Liability of an accessory for offences:

 

 

Name:

 

 

Institution:

 

 

Date of submission

 

 

Introduction

According to the England and Wales criminal law (Criminal Law Act 1977), an accessory is any person who assists in the performance or commission of criminal activity. However, the person does not participate in the actual performance of the crime as a joint principal. On the other hand, the principal is the person who actually committed the crime. Legally, a principal is usually accompanied by a guilty mind in committing the guilty act. Hence, the most important thing is to distinguish the principal from an accessory. The court will determine whether the defendant contributed independently in causing the guilty act or the defendant caused the guilty act through giving generalized or limited help. The law requires that any person who assists in any way or form towards the performance of any indictable offence shall be liable to be indicted or punished under the law as a principal offender. This is explained in the case of R V J.F.Alford Transport Limited (1997) (James Gobert 2003, 79).

Although the liability of an accessory for offences committed by a principal is very useful in practice, the principles of liability are very wide and complex. The complexity arises as a result of the elements which help in distinguishing an accessory from an accomplice. A person who is an accessory to a crime that has been committed by his or her spouse is not charged in most jurisdictions. The exception of not charging a spouse is based on the traditional privilege that a person shall not testify against his or her accused spouse. This results in the complexity in applying the principle of liability of an accessory for an offence (Wendy De Bondt 2012, 104).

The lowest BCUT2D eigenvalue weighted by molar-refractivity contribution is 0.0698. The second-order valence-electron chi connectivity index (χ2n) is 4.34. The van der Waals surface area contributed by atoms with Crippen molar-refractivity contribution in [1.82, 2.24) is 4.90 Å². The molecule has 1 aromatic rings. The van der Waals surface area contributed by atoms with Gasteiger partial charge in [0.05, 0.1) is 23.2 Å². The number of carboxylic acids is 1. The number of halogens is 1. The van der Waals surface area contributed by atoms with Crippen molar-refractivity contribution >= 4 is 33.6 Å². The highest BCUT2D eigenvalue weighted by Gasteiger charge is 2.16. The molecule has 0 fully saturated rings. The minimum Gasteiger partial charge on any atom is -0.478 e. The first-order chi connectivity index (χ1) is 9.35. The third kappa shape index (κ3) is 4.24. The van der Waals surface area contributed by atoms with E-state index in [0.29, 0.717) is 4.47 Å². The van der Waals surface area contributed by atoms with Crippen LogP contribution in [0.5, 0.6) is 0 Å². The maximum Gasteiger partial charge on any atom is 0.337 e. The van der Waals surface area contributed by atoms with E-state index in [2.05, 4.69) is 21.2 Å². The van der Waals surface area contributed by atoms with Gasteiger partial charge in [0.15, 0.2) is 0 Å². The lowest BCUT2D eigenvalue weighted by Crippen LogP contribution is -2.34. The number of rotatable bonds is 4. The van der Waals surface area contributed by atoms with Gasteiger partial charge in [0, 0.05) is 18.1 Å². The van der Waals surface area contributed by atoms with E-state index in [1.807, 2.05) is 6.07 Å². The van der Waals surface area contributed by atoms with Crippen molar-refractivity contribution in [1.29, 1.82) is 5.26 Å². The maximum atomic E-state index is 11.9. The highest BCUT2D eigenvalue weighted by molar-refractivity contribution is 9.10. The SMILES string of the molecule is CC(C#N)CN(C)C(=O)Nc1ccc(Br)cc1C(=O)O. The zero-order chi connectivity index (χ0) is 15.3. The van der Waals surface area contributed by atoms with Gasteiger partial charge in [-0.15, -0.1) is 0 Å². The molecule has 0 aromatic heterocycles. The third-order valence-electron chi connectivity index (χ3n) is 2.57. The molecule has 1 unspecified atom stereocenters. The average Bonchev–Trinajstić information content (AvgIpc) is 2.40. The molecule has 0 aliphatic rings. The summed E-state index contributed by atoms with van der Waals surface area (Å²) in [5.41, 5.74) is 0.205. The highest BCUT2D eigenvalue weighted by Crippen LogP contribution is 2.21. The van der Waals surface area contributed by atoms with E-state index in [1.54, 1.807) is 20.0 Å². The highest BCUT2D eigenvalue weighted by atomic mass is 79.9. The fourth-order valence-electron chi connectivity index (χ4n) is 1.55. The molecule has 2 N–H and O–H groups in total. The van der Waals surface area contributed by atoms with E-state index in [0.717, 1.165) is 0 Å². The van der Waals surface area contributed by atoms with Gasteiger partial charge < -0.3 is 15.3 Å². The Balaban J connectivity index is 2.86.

Complexity also arises in gathering sufficient information and knowledge to prove that the accused person had actual knowledge and was fully aware that a crime was going to happen. Enough evidence must be gathered to show that the accessory knew that his or her action was helping in committing the crime. The gathering of evidence may be too complicated hence rendering the principle of liability irrelevant. According to criminal law, criminal liability may be charged even before the primary crime has been committed. The law defines a crime as the act of providing or the means or opportunity of committing a crime.

The complexity of the principles of liability is also brought about by the relative severity of penalties. There is no agreed punishment tariff for principals and the accessory. Each jurisdiction is responsible for determining the nature of the punishment tariff that the principal and the accessory will face. The types of assistance are also not the same. An accessory may offer emotional, financial or physical assistance towards the criminal activity. Each jurisdiction will determine the nature of punishment for the types of assistance. The issues discussed result in undue complexity and a lack of clarity about the principles that ought to be followed for offences committed by a principal (Great Britain: Law Commission 2006, 14).

 

 

 

References

Great Britain: Law Commission. Inchoate Liability for Assisting and Encouraging Crime. London: The Stationery Office, 2006.

James Gobert, Maurice Punch. Rethinking Corporate Crime. Cambridge: Cambridge University Press, 2003.

Wendy De Bondt, C. Ryckman, Gert Vermeulen. Liability of Legal Persons for Offences in the EU. Antwerpen: Maklu, 2012.

 

 

 

 

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